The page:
What’s worse than spending weeks or months planning your Hawaii vacation — only to find out your flight is canceled due to weather? Or, perhaps, you need to get home to the mainland, but you’re stuck in Hawaii because snow has made landing your flight impossible.
Thanks to a severe snow storm that has wreaked havoc on the East Coast, these scenarios were common this past weekend. In fact, more than 10,000 flights were canceled due to weather. And, it turns out, Monday may not be much better, as many airlines have already decided to shut-down travel to and from certain cities.
Whether you’re stuck at an airport on the mainland waiting to come to Hawaii, or stuck in Hawaii waiting to get home, here are some tips you can follow if you can’t get on your flight:
1. Contact Customer Service: Like the name implies, customer service is there to, well, service the customer. That’s you. According to Hawaii News Now, the best way to get your issue resolved is to get in line to speak to a customer service representative, but also call the airline directly. If the phone lines are jammed, try the airline’s overseas numbers. You’ll pay long-distance rates but might not have to wait. Finally, consider sending a tweet to the airline.
2. Rebook Your Flight: According to USA Today, if you’re in the airport and the snow is expected to clear up soon, the airline may be able to book you onto a later flight. Its later flights may be sold out, however, as your fellow passengers will also be scrambling for seats, so be proactive by calling the airline’s customer service number on your cell phone while waiting in line at the customer service desk in the terminal — you never know which method will connect you to help faster. If the airline doesn’t have seats available on a later flight, or isn’t booking anyone onto flights, another airline may have a seat for you. Many airlines have a policy that if they can’t accommodate you, they will get you a seat on a competitor’s flight without charge.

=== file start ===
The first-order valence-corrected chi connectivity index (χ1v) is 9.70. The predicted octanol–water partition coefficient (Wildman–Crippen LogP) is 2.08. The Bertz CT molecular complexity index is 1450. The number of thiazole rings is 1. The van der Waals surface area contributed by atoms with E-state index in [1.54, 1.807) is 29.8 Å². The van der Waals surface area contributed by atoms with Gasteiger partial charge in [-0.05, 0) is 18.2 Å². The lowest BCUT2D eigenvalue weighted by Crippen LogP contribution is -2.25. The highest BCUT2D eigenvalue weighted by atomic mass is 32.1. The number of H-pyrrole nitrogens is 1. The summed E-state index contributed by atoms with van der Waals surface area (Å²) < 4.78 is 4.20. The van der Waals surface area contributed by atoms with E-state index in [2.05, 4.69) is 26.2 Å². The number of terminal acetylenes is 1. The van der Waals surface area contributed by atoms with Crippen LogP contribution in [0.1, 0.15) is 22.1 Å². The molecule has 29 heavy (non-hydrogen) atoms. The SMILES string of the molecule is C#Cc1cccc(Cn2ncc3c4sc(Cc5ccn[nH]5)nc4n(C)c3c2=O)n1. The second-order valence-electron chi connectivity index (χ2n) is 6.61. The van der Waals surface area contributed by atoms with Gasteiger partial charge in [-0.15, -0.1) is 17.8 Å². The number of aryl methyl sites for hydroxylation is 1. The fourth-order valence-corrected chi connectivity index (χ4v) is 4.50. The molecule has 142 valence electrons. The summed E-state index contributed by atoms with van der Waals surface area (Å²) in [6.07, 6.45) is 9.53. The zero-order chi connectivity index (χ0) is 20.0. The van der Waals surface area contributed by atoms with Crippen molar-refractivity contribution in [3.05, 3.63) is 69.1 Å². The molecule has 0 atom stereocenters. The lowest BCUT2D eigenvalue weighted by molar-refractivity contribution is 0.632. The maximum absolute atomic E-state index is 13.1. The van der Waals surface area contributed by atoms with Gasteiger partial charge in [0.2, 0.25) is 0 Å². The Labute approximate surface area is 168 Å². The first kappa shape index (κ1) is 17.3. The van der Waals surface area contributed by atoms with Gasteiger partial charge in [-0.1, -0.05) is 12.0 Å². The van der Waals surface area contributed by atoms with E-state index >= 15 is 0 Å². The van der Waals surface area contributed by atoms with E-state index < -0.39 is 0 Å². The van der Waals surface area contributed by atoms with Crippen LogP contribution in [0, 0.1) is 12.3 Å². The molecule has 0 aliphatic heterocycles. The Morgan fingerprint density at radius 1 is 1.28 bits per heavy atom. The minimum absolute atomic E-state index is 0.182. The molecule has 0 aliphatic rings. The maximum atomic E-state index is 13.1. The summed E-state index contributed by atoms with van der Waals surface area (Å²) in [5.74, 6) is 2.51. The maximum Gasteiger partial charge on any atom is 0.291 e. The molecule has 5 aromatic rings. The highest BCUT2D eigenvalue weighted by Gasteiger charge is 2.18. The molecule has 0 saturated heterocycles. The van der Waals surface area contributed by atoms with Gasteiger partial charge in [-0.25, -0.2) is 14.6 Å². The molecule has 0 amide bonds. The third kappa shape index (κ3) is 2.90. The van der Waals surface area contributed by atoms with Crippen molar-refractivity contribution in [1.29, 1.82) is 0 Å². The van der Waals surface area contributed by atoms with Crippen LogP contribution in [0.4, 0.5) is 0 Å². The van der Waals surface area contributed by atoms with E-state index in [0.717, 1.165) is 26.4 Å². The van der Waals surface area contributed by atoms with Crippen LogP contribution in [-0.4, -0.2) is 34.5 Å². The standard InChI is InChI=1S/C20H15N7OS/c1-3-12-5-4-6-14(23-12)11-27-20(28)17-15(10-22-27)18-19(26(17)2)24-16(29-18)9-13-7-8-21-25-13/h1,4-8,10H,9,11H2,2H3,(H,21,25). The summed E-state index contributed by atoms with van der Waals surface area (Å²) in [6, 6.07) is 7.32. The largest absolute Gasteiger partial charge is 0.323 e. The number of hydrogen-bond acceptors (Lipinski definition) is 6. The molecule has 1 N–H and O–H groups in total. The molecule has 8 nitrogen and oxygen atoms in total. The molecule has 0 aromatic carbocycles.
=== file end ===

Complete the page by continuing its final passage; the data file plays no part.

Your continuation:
3. Take Advantage of Airline Lounges: Hawaii News Now reports that there are more to airline lounges than free drinks and lights snacks. Airlines often staff them with some of their best – and friendliest – ticket agents. The lines are shorter and these agents are sometimes able to find empty seats. So consider buying a one-day pass. It typically costs $50, but discounts can sometimes be found online.
4. Technology Can Help: Use apps like HotelTonight and Priceline to find last-minute discounts for that night. Many of the rooms are nonrefundable when booked, so lock in only once you are stuck, Hawaii News Now reports. Keep in mind that, when weather is to blame, most airlines won’t pay for your hotel room.
5. Wait It Out: When all flights are grounded, you can’t count on the airline to contact you when it starts booking flights again. If you opt to stay in the airport, setting up your bags in a chair near the airline’s customer service desk will allow you to see signs, such as a flurry of activity, when staff have permission to start booking stranded passengers onto flights. You might also check with the agents hourly to see if they have any updates. If you’re friendly and polite to the agents and stay within eyesight, they may even call you over when the snow is lifting and they’re ready to fill seats, USA Today reports.
Now, if you’re “stuck” here due to a canceled Hawaii flight, it may be a blessing in disguise. Many travel agencies and tour companies, like Hawaii Aloha Travel, have room for last-minute bookings. If you know you’re flight is delayed by a day or so, why not check-out the myriad of Hawaii activities available, like a Circle Island Tour, a Waterfall Tour, or a Volcano Sightseeing and Walking Tour?
You’ll be glad you used your bonus day in paradise wisely!
Posted by: Bruce Fisher